Because of the current restrictions, the Licensing of Charlotte by the Bishop of Newcastle on 27th January was conducted by Zoom with over a hundred members of the three churches taking part. Charlotte was introduced by Revd. Sarah Hills (acting Area Dean), lessons were read by two of the Churchwardens and Bishop Christine preached the sermon. After taking the Oaths, Charlotte was then Licensed by the Bishop. She was then welcomed on behalf of the Congregations by Lord Joicey (Patron of Ford & Etal), John Daniels for all the Churchwardens, the Head Teachers of Ford and Lowick C of E First Schools together with Archdeacon Catherine.
Charlotte has written a few words for The Bugle and we quote:
“As your new Vicar I am delighted to have this opportunity to introduce myself here until such time as I can do so in person. When my husband Leo retired we returned to our roots in North East Norfolk where we have a small cottage whilst I looked for a job. We are very much looking forward to living in North Northumberland, knowing the area a little after a 19-year stint whilst Leo was Chair of the Newcastle District of the Methodist Church and I was Chaplain to Newcastle Airport. I hope to increase my cycling fitness as we shall be living in Branxton initially, so please do call out to me if you see me puffing by! “
Keeping Lowick & District Connected organised two Christmas Competitions for residents of Bowsden, Kyloe and Lowick parishes. All residents were sent a beautiful card designed by pupils of Lowick School and invited to take part. Nine competitors submitted entries for homemade mince pies and there were thirteen entries for a decorated window. Mince pie winners were Ian Jackson (Bowsden) and Susanna Burn (Lowick) and winning window displays were by Diane Dacors (Kyloe) and Rosemary Hope (Lowick). Each winner received a Christmas hamper prepared by the Lowick Village Stores.
The Glendale Connect Book Box Scheme has begun with the siting of boxes in Wooler, Lowick and now Bowsden where the BVH Committee agreed the installation outside the Hall (adjacent to the Village Notice Board). Some 20 books will be kept in a weatherproof unit which will be unlocked and books will be available for readers to borrow and return in due course. Should readers wish to keep any of the titles they have enjoyed reading, they are asked to replace them with another book.
The box has just been installed and stocked initially with a selection of books provided by Alnwick Lions before being handed over to its first custodian, Eileen Wilson. Due to the current Lockdown, borrowers are advised to quarantine any books borrowed in a plastic bag for at least 24 hours.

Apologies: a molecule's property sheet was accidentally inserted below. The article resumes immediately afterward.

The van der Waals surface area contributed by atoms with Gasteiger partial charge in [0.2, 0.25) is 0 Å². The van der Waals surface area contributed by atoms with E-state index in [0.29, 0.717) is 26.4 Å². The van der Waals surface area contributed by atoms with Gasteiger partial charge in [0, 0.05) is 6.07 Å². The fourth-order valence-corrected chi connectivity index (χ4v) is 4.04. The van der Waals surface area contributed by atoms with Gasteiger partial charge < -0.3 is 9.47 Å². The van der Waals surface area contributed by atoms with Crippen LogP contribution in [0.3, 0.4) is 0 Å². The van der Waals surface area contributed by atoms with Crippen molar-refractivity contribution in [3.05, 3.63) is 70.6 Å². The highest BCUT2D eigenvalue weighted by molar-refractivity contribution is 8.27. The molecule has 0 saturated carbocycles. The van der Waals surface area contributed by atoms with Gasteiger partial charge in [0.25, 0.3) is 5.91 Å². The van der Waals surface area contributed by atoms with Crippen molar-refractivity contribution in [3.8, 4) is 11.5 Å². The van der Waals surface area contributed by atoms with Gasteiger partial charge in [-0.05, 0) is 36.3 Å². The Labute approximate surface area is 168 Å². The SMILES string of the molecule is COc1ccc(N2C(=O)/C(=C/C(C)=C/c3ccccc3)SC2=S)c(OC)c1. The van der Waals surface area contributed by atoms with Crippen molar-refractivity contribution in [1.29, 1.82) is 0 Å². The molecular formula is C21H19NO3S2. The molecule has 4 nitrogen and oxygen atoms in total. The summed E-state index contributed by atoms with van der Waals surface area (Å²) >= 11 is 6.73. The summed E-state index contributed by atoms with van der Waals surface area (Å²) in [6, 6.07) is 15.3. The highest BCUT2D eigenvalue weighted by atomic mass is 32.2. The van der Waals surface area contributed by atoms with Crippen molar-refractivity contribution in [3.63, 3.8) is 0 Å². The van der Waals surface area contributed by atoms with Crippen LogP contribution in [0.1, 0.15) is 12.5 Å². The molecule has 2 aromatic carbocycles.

The scheme is funded by monies from Glendale Gateway Trust and the North Northumberland Voluntary Forum. (which also provided the money to buy equipment for the Bowsden Ladies Keep Fit Group).
Northumberland County Council Bins for road salt are located for the use of residents in those villages where NCC does not clear footpaths. Bowsden has one situated beside the Village Hall. Residents are invited to take a bucket and spread salt on paths and pavements outside their properties. At present the Bowsden bin has a damaged lid which the Parish Clerk is attempting to have repaired.
The 464 Berwick-Wooler Bus Service into Bowsden had been interrupted for several weeks as buses were unable to reverse safely into the lane beside the former Black Bull. Thanks to Richard Cockcroft, temporary arrangements have been made for the buses to reverse into the yard at Bowsden Hall Farm. This is clearly not a long term solution and the Parish Clerk was asked at the January meeting to check again with the bus company whether the buses might now be able to reverse into “Black Bull Lane” as they did before.
The New Berwick Hospital is Another Step Nearer now that the NCC’s Strategic Planning Committee has approved the application. Warkworth resident David Smailes has been appointed as Project Manager with the difficult brief of maintaining hospital services whilst sequentially clearing the site in order to erect the new 2-storey buildings. Born in Alnwick and with many years’ experience in civil engineering and construction, David will report to Northumbria Healthcare Executive Director Marion Dickson who will lead the £25 million project, due to open in 2022. During construction some 295 jobs will be created.
The new Hospital will provide all the existing services now delivered at Berwick Infirmary together with a state-of-the-art endoscopy suite. Accommodation on the same site will be provided for Well Close Medical Group, thus offering opportunities for integration of GP and hospital services.
It is pleasing to note that the existing Bell Tower, a familiar feature in the front of the 1874 Infimary building will now be retained in the new hospital.
The Largest Vaccination Programme in British History is accelerating daily with current plans to vaccinate at least 2 million per week at 2700 sites across the UK. By the end of January everyone in the UK will be within 10 miles of a Vaccination Site (except for a small number of rural areas which will be covered by mobile teams).
Such sites include 206 hospitals, 50 vaccination centres (including the Centre for Life in Newcastle) and 1200 local vaccination sites (such as Well Close surgery in Berwick where staff from the 5 GP practices in the Well Up North Network have been working). These local sites have been using the Pfizer vaccine which is delivered in batches and must be kept below -70. GP practices are also being supplied with the Oxford vaccine which can be stored in a normal refrigerator and taken out by practice staff to patients who are unable to get to the surgery.